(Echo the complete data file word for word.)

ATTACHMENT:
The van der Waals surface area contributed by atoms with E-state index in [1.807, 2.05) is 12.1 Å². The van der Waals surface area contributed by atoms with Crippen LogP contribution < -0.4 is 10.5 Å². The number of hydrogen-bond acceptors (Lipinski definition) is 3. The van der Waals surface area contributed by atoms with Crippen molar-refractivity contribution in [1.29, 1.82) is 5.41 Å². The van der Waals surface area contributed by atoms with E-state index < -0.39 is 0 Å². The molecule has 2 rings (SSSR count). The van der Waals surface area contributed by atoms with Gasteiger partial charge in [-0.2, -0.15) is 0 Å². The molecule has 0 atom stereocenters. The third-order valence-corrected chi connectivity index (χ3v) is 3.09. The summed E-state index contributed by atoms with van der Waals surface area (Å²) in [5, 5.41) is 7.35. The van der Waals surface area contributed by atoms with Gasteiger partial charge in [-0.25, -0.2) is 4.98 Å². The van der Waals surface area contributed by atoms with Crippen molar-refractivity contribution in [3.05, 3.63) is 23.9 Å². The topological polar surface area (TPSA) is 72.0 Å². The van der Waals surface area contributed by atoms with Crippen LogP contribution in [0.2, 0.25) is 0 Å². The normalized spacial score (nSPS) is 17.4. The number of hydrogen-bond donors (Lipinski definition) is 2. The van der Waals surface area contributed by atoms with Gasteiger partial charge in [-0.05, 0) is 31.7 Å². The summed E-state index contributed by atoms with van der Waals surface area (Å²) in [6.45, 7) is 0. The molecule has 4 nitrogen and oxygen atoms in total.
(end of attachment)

The van der Waals surface area contributed by atoms with E-state index in [1.807, 2.05) is 12.1 Å². The van der Waals surface area contributed by atoms with Crippen LogP contribution < -0.4 is 10.5 Å². The number of hydrogen-bond acceptors (Lipinski definition) is 3. The van der Waals surface area contributed by atoms with Crippen molar-refractivity contribution in [1.29, 1.82) is 5.41 Å². The van der Waals surface area contributed by atoms with E-state index < -0.39 is 0 Å². The molecule has 2 rings (SSSR count). The van der Waals surface area contributed by atoms with Gasteiger partial charge in [-0.2, -0.15) is 0 Å². The molecule has 0 atom stereocenters. The third-order valence-corrected chi connectivity index (χ3v) is 3.09. The summed E-state index contributed by atoms with van der Waals surface area (Å²) in [5, 5.41) is 7.35. The van der Waals surface area contributed by atoms with Gasteiger partial charge in [-0.25, -0.2) is 4.98 Å². The van der Waals surface area contributed by atoms with Crippen molar-refractivity contribution in [3.05, 3.63) is 23.9 Å². The topological polar surface area (TPSA) is 72.0 Å². The van der Waals surface area contributed by atoms with Crippen LogP contribution in [0.2, 0.25) is 0 Å². The normalized spacial score (nSPS) is 17.4. The number of hydrogen-bond donors (Lipinski definition) is 2. The van der Waals surface area contributed by atoms with Gasteiger partial charge in [-0.05, 0) is 31.7 Å². The summed E-state index contributed by atoms with van der Waals surface area (Å²) in [6.45, 7) is 0. The molecule has 4 nitrogen and oxygen atoms in total.